This latest storm led to a host of new problems for the Long Island Rail Road, most resolved to pre-nor'easter levels by Thursday morning's commute.

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The LIRR said early Thursday that it had resumed its modified schedule on all branches except the Long Beach Branch after Wednesday night's delays and weather suspensions. Customers should expect weather-related delays, longer waits and crowded cars, the railroad advised.

No doubt, the nor'easter would only worsen LIPA customers' frustration.

LIPA outages crept back up to more than 200,000 overnight. Some 60,000 lost power Wednesday as a result of the second storm, after superstorm Sandy knocked out power to more than 945,000. But outages that stood at more than 207,000 at 5 a.m. Thursday spiked to 262,384 just before 1:20 p.m.

LIPA spokesman Mark Gross said the new numbers, in addition to outages from the nor'easter, include those that had previously been removed from the outage figures from the Rockaway Peninsula to Long Beach, where devastation has rendered many homes unable to accept electric service. Some of those homes are being re-energized after LIPA set up temporary substations in the areas.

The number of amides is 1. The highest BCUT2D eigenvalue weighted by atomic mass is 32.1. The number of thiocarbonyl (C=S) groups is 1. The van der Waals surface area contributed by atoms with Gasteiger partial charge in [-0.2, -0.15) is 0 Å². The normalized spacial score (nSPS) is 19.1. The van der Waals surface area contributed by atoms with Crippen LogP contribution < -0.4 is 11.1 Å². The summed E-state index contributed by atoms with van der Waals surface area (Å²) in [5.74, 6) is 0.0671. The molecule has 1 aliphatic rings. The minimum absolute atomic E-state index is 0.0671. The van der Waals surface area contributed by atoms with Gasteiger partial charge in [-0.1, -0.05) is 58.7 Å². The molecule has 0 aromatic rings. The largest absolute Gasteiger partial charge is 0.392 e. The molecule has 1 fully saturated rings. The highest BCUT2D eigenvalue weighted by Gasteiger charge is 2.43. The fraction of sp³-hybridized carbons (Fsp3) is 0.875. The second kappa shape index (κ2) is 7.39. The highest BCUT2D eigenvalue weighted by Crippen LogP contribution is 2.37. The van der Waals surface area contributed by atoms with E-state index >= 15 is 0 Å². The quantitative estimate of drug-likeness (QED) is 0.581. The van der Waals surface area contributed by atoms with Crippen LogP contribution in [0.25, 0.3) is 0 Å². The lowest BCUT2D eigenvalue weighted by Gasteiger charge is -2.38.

It was not clear when those customers can expect restored service.

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The utility warned customers that if they see any downed wire, "treat it as if it is a live electric wire," stay away from it and report it to LIPA immediately at 800-490-0075 or 631-755-6900. Keep in mind that wires can become entangled in and hidden from view by storm debris, the utility advised.